Fraser Bailey
Fraser Bailey
4 years ago

Well you can’t blame the young for having no faith in governments given their track record across the west since 1989. And it seems to me that both young and old are turning into ‘progressive authoritarians’, with particular reference to the new hate speech laws in Scotland. The future does not look bright.

Andrew Hallett
Andrew Hallett
4 years ago

Its fine for whatever generation to want ever more and more form Government but as always they never want to talk about how we are going to pay for it. Guaranteed income, higher basic wage, improved health care are all well and good, but almost every country is already heavily indebted paying for what we already have. If you want more you are going to have to pay more taxes but any politician who says he/she will raise taxes will never get elected. So all of us who want more services are the same people who wont vote to pay for them.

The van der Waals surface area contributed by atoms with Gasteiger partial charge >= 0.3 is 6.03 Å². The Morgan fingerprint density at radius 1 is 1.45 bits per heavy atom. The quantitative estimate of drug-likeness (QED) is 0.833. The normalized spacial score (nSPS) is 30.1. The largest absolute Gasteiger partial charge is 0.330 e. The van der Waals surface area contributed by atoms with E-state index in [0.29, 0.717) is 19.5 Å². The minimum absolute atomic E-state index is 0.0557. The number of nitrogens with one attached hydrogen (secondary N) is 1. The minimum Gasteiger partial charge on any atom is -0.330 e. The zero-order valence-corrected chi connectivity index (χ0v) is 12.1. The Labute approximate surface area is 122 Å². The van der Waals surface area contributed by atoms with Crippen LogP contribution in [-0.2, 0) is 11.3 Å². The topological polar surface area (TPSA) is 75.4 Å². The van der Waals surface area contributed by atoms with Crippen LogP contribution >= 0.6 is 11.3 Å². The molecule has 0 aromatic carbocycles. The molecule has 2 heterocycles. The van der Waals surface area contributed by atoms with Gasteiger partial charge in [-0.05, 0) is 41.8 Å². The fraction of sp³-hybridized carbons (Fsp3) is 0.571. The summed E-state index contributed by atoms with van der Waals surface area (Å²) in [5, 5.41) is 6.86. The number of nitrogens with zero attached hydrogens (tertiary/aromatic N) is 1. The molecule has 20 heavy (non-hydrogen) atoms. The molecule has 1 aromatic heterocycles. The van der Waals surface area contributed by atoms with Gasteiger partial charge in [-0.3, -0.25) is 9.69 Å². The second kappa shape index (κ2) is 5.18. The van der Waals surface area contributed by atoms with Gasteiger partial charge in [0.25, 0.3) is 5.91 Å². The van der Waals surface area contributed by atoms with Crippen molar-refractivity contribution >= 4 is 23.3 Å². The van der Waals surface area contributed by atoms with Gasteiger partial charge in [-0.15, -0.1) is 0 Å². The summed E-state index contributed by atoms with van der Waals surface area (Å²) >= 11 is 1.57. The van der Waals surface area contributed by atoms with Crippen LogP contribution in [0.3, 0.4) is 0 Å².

Sparta Cuss
Sparta Cuss
4 years ago

UBI is affordable if we abolish all benefits and restrict government to the essentials e.g. defence, law & order, the NHS etc. True, we would still have to raise taxes but the net effect would be to cost only the richest.

E.g 50% tax would lead to a government budget of c. √ā¬£1 Trillion. Minus the essentials of c. √ā¬£400 Billion that would leave √ā¬£600B to be divided by c. 35M British born and resident citizens aged 18-65 which = c. √ā¬£17k UBI/annum ūüôā

Obviously UBI would have to start lower, e.g. the UC rate of √ā¬£5k/yr and then go up if affordable and I admit the essential budget of √ā¬£400B is a bit of a lower end guesstimate!

Sparta Cuss
Sparta Cuss
4 years ago

And the quid pro quo for (big) business might have to be an abolition of red tape and costs e.g. minimum wage but this might actually lead to greater productivity (and employment as all those stuck in the benefits trap would now have an incentive to seek employment).

wendajones
wendajones
4 years ago

Why the photo with Greta?